Skip to main content
Welcome to
super saver spring
offer ends april 20
save over $140
Sale ends in
$0.99
per week for 24 weeks
Welcome to
super saver spring
$0.99
per week for 24 weeks
save over $140
// //

Saoirse Ronan and Timothee Chalamet in Columbia Pictures' Little Women. Whatever it is that keeps men away, this not-caring about women’s stories becomes a self-fulfilling prophesy, with economic as well as cultural ramifications.

Wilson Webb/Sony Pictures

Guys, guys, why aren’t you going to the film Little Women? The update of the Louisa May Alcott classic, one of the most beloved books in literature, scores 91 on Metacritic, 95 per cent on Rotten Tomatoes, 8.3/10 on IMDb and A- on CinemaScore – strong ratings all. Written and directed by Greta Gerwig, it stars Saoirse Ronan, Laura Dern, Florence Pugh from Midsommar and Meryl flipping Streep. It’s about ambition, money and art – things men care about. It surpassed its – admittedly low, which I’ll come back to – opening box office estimate of US$17-million, and instead pulled in nearly US$44- million in its first week (Dec. 25 to 31). But only 30 per cent of its audience is male.

Why is that? Why don’t men turn up when women are the stars of the story? In a Dec. 30 tweet, Taffy Brodesser-Akner, the New York Times Magazine staff writer and author of the hit novel Fleishman is in Trouble, expressed the frustration that many female film lovers feel: “You know what?” she wrote to her 64,000 followers, “Screw Field of Dreams. I watched it with my kids last night and cannot tell you how much unfettered father/son romance [crap] I was subjected to as a girl. The wife as accessory for his middle-aged ambivalence. Meanwhile, no one wants to watch Little Women.”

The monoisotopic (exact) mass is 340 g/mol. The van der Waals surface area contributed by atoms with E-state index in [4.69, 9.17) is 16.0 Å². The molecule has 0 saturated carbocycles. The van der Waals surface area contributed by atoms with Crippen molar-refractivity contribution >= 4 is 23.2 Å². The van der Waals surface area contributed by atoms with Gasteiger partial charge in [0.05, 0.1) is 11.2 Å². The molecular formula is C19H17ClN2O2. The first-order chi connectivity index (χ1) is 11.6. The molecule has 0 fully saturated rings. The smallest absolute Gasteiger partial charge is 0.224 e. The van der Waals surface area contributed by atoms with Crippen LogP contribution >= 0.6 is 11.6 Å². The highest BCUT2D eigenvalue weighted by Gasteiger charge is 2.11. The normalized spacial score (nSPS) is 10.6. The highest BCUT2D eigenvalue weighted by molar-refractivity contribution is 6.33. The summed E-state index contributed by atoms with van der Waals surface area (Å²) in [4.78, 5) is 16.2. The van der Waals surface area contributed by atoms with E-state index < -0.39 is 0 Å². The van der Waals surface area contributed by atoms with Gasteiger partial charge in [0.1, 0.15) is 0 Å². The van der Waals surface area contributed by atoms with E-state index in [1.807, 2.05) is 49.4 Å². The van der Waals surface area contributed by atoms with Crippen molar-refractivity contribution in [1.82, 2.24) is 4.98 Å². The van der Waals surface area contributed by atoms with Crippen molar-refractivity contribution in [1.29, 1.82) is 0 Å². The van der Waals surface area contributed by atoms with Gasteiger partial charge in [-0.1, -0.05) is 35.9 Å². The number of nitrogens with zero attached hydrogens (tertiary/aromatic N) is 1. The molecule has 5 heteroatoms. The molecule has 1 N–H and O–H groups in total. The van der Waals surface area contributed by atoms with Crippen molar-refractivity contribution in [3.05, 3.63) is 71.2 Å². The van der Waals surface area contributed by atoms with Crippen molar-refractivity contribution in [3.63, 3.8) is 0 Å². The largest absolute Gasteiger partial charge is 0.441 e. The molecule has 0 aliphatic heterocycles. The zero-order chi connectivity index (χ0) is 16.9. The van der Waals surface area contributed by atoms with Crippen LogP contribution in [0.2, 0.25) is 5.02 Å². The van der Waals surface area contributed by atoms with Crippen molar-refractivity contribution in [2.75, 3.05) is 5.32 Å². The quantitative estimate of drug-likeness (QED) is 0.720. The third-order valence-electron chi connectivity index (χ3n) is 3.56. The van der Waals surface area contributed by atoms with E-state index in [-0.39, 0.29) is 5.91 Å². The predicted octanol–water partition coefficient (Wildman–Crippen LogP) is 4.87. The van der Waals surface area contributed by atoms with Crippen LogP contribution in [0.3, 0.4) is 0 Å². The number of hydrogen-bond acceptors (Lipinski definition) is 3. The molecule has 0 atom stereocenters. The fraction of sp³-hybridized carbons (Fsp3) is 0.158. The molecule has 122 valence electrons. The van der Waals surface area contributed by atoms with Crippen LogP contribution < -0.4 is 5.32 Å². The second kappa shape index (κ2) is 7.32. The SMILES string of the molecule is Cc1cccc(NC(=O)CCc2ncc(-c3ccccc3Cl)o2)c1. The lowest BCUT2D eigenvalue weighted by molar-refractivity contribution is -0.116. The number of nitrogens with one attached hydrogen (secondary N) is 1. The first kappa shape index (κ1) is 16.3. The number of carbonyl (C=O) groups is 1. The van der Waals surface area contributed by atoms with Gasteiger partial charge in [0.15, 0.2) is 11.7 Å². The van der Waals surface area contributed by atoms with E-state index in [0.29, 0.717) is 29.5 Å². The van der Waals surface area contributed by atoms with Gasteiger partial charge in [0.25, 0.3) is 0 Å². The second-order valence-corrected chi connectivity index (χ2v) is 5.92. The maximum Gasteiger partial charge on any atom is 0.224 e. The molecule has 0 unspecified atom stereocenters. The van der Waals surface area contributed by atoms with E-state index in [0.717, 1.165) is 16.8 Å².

Two-point-seven thousand likes later, she added, “I feel like I’ve not been made important in [my sons’] eyes through the world of film or TV.”

Story continues below advertisement

Let’s unpack this. She’s not picking on Field of Dreams per se, she’s angered by the same thing that angers me: Women happily, eagerly go to movies written, directed by and/or about men. We are curious about you. We agree that your stories, your feelings, are important. You are half of humankind, and we want to understand you.

In 2019, we ran to see you in Once Upon a Time… in Hollywood. We felt your pain in Joker, cheered you on in Ford v Ferrari, wept at your father/son struggles in Ad Astra and The Lion King and A Beautiful Day in the Neighborhood.

Aren’t you equally curious about us? How we think, what we feel, how we came to be? Maybe you never read Little Women, fine. But if every woman you know read it 14 times and passionately proclaims that she’s Jo, don’t you want a glimpse into what that’s about?

Saoirse Ronan, Laura Dern, Eliza Scanlen, Florence Pugh and Emma Watson in Greta Gerwig's Little Women.

Wilson Webb

Women chortled along with the foul-mouthed nerdy dudes in Good Boys, to the tune of US$83-million in North American earnings. But it is an understatement to say that men did not turn up for Booksmart, an equally funny, equally raunchy coming of age story for girls. It was one of the best-reviewed films of the year, but only 39 per cent of its audience was male, and it earned only US$24.8-million – worldwide.

Boys and men did go to some films with female protagonists this year. They’re okay with the ice princesses in Frozen II, the spandex- and space-heroines in Captain Marvel and Star Wars Part IX, the evil sorceress in Maleficent and the malevolent Ma.